A true-story account of a German businessman who saved more than 200,000 Chinese during the Nanjing massacre in 1937-38.

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Cast

Cast overview, first billed only:
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...
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Valérie Dupres
Dagmar Manzel ...
Dora Rabe
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Langshu
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Prince Asaka Yasuhiko
Mathias Herrmann ...
Werner Fließ
Tetta Sugimoto ...
Nakajima Kesago
Akira Emoto ...
Matsui Iwane
Arata Iura ...
Major Ose (as Arata)
Shaun Lawton ...
...
Lewis Smythe
...
Dr. Oskar Trautmann
Fang Yu ...
Han
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Storyline

After 28 years building and managing a vast Siemens plant in Nanking, John Rabe is ordered by the new Nazi regime to close it down. Before he can pack, the Japanese army, lead unofficially by a bloodthirsty imperial uncle, lays siege to the city. Rabe accepts, as prominent representative of Japans' major European ally, to head the Western ex-pats society's plan to start and run an international zone, like worked in Shangai. Rabe however wants it to save his workers and their close ones, over 200,000, and sacrifices all his personal interests. Written by KGF Vissers

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History needs extraordinary heroes.


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Details

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Release Date:

2 April 2009 (Germany)  »

Also Known As:

City of War: The Story of John Rabe  »

Filming Locations:

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Box Office

Budget:

$20,000,000 (estimated)

Opening Weekend:

$5,199 (USA) (28 May 2010)

Gross:

$67,255 (USA) (8 October 2010)
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2.35 : 1
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Did You Know?

Trivia

Not surprisingly, none of the major film companies in Japan were interested in investing - or indeed screening - the film. See more »

Goofs

When the safety zone is being established, a banner is being hung over the portal. The mis-spelled inscription reads "INTERNATIONAL SAFTY ZONE". See more »

Quotes

Colonel Nakajima Kesago: He disobeyed the rules by not staying in the car.
John Rabe: He didn't stay in the car? His head was cut off!
Colonel Nakajima Kesago: It was an honorable death. A contest between two officers. Very popular in Japan.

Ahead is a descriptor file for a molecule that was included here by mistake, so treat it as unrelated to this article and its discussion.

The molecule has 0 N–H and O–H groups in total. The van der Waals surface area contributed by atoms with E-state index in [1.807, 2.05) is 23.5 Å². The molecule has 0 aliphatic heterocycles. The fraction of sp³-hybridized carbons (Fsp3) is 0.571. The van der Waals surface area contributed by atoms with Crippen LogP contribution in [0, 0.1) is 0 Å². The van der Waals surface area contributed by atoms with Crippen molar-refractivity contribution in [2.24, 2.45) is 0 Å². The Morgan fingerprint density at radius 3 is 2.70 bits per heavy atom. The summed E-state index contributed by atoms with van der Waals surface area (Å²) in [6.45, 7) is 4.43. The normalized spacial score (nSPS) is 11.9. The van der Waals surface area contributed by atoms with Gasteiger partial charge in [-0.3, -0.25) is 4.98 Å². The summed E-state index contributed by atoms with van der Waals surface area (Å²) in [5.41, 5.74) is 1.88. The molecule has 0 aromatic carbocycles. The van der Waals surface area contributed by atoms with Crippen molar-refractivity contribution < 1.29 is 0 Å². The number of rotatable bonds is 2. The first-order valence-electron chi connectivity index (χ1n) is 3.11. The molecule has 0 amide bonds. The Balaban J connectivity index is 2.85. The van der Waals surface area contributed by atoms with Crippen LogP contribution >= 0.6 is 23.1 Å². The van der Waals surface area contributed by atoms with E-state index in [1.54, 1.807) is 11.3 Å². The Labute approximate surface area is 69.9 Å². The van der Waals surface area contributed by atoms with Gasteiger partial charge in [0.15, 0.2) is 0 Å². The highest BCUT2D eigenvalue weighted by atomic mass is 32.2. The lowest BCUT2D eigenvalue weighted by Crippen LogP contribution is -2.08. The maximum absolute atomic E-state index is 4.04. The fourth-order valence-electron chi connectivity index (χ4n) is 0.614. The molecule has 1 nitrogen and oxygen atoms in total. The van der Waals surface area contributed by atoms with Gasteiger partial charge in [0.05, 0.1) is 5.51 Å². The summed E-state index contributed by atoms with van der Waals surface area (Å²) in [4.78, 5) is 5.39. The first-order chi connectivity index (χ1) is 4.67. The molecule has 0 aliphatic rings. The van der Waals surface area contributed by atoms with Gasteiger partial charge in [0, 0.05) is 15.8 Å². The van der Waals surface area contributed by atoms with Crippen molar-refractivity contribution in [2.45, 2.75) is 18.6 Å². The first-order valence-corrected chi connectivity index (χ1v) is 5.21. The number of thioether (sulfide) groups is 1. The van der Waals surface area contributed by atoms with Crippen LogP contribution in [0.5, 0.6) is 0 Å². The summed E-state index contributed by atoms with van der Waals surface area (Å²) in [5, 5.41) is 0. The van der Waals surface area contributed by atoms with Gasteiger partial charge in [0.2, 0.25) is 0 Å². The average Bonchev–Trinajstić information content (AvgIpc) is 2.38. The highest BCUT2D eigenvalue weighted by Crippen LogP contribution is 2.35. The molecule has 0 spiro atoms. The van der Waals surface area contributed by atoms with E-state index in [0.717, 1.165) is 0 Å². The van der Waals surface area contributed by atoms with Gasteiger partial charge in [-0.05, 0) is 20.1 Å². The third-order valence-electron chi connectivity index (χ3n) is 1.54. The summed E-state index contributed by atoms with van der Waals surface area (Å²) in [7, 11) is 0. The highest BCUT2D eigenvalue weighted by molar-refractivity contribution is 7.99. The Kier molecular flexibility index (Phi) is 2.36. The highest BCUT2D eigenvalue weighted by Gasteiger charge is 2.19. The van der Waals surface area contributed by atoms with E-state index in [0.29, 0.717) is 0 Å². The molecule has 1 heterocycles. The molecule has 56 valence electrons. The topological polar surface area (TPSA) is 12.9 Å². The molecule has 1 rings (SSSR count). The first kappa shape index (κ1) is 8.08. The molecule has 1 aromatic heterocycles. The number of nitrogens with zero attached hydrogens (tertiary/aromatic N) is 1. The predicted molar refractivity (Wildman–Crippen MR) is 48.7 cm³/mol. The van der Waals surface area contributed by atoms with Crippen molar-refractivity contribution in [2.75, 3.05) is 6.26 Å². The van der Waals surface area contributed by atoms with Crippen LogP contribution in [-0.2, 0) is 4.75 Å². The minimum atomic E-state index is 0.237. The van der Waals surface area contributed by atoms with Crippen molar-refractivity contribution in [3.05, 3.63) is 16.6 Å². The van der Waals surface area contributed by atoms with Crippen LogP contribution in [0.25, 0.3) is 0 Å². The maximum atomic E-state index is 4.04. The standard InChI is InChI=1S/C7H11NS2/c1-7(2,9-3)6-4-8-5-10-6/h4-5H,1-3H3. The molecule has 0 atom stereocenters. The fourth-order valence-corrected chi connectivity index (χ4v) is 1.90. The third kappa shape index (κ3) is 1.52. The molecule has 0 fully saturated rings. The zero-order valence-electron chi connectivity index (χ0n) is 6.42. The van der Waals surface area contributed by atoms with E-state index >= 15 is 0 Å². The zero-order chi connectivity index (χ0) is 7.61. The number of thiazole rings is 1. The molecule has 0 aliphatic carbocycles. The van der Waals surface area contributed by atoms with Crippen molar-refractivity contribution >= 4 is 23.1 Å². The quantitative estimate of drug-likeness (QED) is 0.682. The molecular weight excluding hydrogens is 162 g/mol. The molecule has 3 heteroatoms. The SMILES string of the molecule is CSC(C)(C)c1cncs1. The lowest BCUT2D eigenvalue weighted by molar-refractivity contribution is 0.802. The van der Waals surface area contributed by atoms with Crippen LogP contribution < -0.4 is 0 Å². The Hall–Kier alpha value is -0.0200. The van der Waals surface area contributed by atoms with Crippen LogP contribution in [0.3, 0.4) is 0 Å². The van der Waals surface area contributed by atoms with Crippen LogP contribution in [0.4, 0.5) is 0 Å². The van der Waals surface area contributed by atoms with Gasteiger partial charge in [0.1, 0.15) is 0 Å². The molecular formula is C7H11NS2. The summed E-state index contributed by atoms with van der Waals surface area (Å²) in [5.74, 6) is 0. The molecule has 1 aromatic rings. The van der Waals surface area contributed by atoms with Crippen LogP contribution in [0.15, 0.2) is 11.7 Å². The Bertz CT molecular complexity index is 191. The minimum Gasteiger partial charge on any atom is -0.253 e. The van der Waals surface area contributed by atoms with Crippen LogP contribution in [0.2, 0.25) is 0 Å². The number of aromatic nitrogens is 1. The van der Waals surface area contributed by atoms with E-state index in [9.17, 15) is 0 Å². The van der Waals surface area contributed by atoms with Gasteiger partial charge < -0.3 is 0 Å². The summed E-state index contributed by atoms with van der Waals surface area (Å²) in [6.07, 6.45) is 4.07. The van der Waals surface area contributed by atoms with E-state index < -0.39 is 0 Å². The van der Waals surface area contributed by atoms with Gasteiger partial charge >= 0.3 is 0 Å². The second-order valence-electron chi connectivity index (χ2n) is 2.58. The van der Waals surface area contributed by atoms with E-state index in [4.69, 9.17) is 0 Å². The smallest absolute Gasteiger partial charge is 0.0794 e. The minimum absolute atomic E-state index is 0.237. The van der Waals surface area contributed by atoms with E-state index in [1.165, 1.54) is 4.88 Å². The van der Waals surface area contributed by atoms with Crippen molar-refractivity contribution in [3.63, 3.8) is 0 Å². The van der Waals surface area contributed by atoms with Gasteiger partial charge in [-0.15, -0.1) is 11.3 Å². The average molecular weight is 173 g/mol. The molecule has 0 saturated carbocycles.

John Rabe: What contest?
Colonel Nakajima Kesago: Who decapitates the most enemies.
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Soundtracks

Piccolo Ucello
Written and performed by Ulrich Tukur
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Frequently Asked Questions

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User Reviews

 
Some explanation about the reception...
24 September 2011 | by (Germany) – See all my reviews

... essentially all has been said, but some reviews criticize the diversions from the original story. These would seem to have something to do with Chinese censorship following concerns about economic cooperation with Japan. That may explain the sometimes disjointed story structure, and the inclusion of a 'good' Japanese officer warning the Germans about imminent danger to the safety zone, while there is still ample display of Japanese brutality - even though, if you ever visited the memorial in Nanjing itself, you'll find these rather tame in comparison to the photos there.

At the time of its release in Germany, reviews were largely negative because Rabe's Nazi Party membership was downplayed in the film. His naivety in regard to Hitler is portrayed (writing him letters urging Hitler to intervene on behalf of the safety zone), but this was seen as way too ambivalent. Gallenberger was criticized for making a 'big' film with Hollywood clichés. And instead of a competition slot at the Berlinale, the film was screened as a 'Special' because the festival apparently shied away from controversy. Having only seen it now for these reasons, I must say that these complaints are exaggerated. There's nothing wrong with a German director trying to make a real cinematic feature instead of an overblown TV production, as it is usually the case. And Gallenberger was certainly the right man for the job, given his previous endeavor of a German Bollywood film. Sadly, the entirely justified vilification of the Nazi regime still clouds the perception of individuals living in that era, and there's some sort of German instinct to snap at everything that could be even remotely interpreted as euphemism - which isn't the case here.

What I really liked about the film was that it clarifies that the safety zone was an international 'joint venture' so to speak, instead of being due to the efforts of Rabe alone. Buscemi played all the right keys with his character, and still restrained his presence to allow Ulrich Tukur to take central stage. And his performance is definitely worth the BlueRay. He is one of the very few German actors with aura; Daniel Brühl, in my opinion, isn't, but he's pretty good here, as his scenes with Tukur are balanced very well.

If you found John Rabe's story amazing, you might be interested in the even more controversial Johannes Lepsius, who was the principal witness of the Armenian Genocide during World War I - under similar circumstances, as Germany and Turkey were allies, as with the Japanese at the time of the Nanjing Massacre. I couldn't help but think of that while watching 'John Rabe' - that a film based on Lepsius would be far more controversial than this one, since Turkey denies the Armenian genocide to this day even more vehemently than Japan denies Nanjing.

I give 'John Rabe' 8/10 because I feel this film has been treated a little harshly, but 7.5 sounds just about right.


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